Iraq deeply mistrusts private security companies and wants to limit their operations here, officials say, while the contractors themselves have faced bureaucratic delays and detentions.
This mistrust stems from perceived arrogant behavior by employees of these firms in the past and various incidents of violence involving them.
The most infamous incident was the 2007 killing of at least 14 civilians in Baghdad’s Nisur Square by gunmen from the Blackwater firm guarding a US embassy convoy.
While Blackwater, now called ACADEMI, was later banned from the country, security contractors still guard U.S. diplomats in Iraq and provide security for various foreign companies.
“Iraq is not looking to expand the security companies’ work here,” government spokesman Ali al-Dabbagh said in an interview with AFP.
“We feel that Iraq should move to the normal life -- we don’t want to see the tens of the security companies taking the job of the ministry of interior.
“Iraq has got a not friendly history with the security companies, especially ... Blackwater, and we don’t want to repeat that crisis again. So, we would like to limit their work here in Iraq, but we don’t want to stop them,” Dabbagh said.
The firms “have to understand that ... they don’t have free (movement) in the country. They have to follow the instruction, they have to hold the permit, a valid permit, and they are not allowed to violate the Iraqi laws.”
“They are not exempted as before, and they are not getting any sort of immunity,” he said.
“We do need them, definitely, we do need them, (and) we are not going to stop them, but definitely, we will limit their work,” Dabbagh said.
The matter has also drawn the attention of parliament’s security and defense committee.
“After discussions with the interior ministry, we found that there are around 65 security companies, more than half of them Iraqi and the remainder foreign,” committee member MP Abbas al-Bayati told AFP.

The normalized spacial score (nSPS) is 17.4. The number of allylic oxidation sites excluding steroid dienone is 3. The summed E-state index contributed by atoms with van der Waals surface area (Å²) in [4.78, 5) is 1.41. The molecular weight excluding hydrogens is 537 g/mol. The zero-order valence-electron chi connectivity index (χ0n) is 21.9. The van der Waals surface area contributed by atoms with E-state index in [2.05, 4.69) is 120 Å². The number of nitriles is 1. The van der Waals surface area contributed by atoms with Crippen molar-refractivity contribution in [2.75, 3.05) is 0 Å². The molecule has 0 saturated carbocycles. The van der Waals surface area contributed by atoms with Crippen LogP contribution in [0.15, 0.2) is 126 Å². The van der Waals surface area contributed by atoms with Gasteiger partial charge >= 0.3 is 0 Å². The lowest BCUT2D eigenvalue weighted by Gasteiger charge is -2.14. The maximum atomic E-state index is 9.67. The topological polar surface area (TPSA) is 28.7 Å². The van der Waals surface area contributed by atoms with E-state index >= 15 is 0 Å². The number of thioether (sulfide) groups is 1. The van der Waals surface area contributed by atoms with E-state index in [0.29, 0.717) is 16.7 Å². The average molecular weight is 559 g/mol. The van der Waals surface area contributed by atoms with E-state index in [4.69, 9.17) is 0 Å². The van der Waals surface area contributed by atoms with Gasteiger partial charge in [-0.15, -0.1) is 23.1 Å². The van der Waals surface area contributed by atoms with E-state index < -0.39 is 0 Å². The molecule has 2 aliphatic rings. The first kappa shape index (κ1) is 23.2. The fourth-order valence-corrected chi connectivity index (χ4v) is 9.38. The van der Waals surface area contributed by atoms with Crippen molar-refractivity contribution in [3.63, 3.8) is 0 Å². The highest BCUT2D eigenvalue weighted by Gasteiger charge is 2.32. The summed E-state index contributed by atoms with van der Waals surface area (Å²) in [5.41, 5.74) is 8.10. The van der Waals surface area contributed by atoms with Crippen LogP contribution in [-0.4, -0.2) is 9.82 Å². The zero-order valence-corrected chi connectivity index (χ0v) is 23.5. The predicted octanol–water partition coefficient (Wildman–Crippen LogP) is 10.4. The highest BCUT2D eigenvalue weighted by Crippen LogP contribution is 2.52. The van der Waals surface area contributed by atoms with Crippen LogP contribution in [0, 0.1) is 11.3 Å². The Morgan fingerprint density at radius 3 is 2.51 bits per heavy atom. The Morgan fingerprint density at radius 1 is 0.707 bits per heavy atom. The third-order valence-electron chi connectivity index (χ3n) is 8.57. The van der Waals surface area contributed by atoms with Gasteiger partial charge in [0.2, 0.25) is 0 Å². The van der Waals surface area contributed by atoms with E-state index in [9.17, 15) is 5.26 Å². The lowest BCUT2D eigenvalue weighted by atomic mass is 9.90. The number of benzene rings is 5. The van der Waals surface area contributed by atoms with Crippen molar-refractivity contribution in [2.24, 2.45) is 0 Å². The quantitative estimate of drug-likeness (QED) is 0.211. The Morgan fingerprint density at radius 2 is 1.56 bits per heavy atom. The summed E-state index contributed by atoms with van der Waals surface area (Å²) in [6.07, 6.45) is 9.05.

Bayati said a small committee created to study the issue wants security companies to use only light weapons, and that they should obtain permission to move outside pre-determined areas.
The large number of contractors “negatively impacts the security situation in the country,” Iskander Witwit, another member of the committee, told AFP.
“There will be strict conditions for the sake of maintaining security,” though the companies will not be banned completely, with the goal being to reduce their number to the minimum, Witwit said.
He added that the committee has the right to ban any company that does not follow the rules.
For his part, Deputy Interior Minister Adnan al-Assadi said on Iraqiya television that “the issue of the security companies is dangerous and we have to control it.”
However, he said it will take “at least five years” for foreign companies to trust Iraqi forces to see to their security.
Doug Brooks, president of the International Stability Operations Association (ISOA), whose members include firms guarding the U.S. embassy and diplomats in Iraq, discussed difficulties that contractors have faced here.
“Essentially, if you need a permit, if you need a license, if you need a visa, all those sorts of things -- big delays, big hassles. It’s very, very hard to get your licenses on time,” Brooks told AFP.
“It’s not just security contractors. Yes, security contractors have particular problems, but all the companies are facing pretty much the same sorts of issues,” he said.
In a January letter to U.S. Secretary of State Hillary Clinton, ISOA said “the lack of visas or renewals is preventing our member companies from deploying into Iraq in support of embassy contracts and has led to the detention and expulsion of a number of member companies’ employees.”
“Approved movements have been subject to stops, detentions and confiscation of equipment without justification, impacting delivery of equipment, supplies, and materials to the US embassy, bases and offices throughout the country,” said the letter, a copy of which was obtained by AFP.
The Congressional Research Service said last May that the State Department estimated the number of security contractors working for it in Iraq would reach 5,500, “with some 1,500 providing personal security for diplomatic movements and an additional 4,000 providing perimeter security.”
Brooks said “our hope is that the US government will be a bit more proactive,” as the government and embassy, in “our impression, has not been very active in trying to help the Iraqis address this problem.”
U.S. embassy spokesman Michael McClellan told AFP that “the embassy is well aware of the problems contractors have been having with respect to visas and other permissions required to operate in Iraq.”
“We are working very closely with contractors and the Iraqi government to address these issues and to ensure all visitors to Iraq are in compliance with Iraqi immigration laws,” he said.
Brooks said improvements in the situation cannot come soon enough.
“This is an industry that’s used to working in these kinds of environments,” he said, but “this bureaucratic hassle is getting to the point where it’s even more difficult to operate than in a war zone.”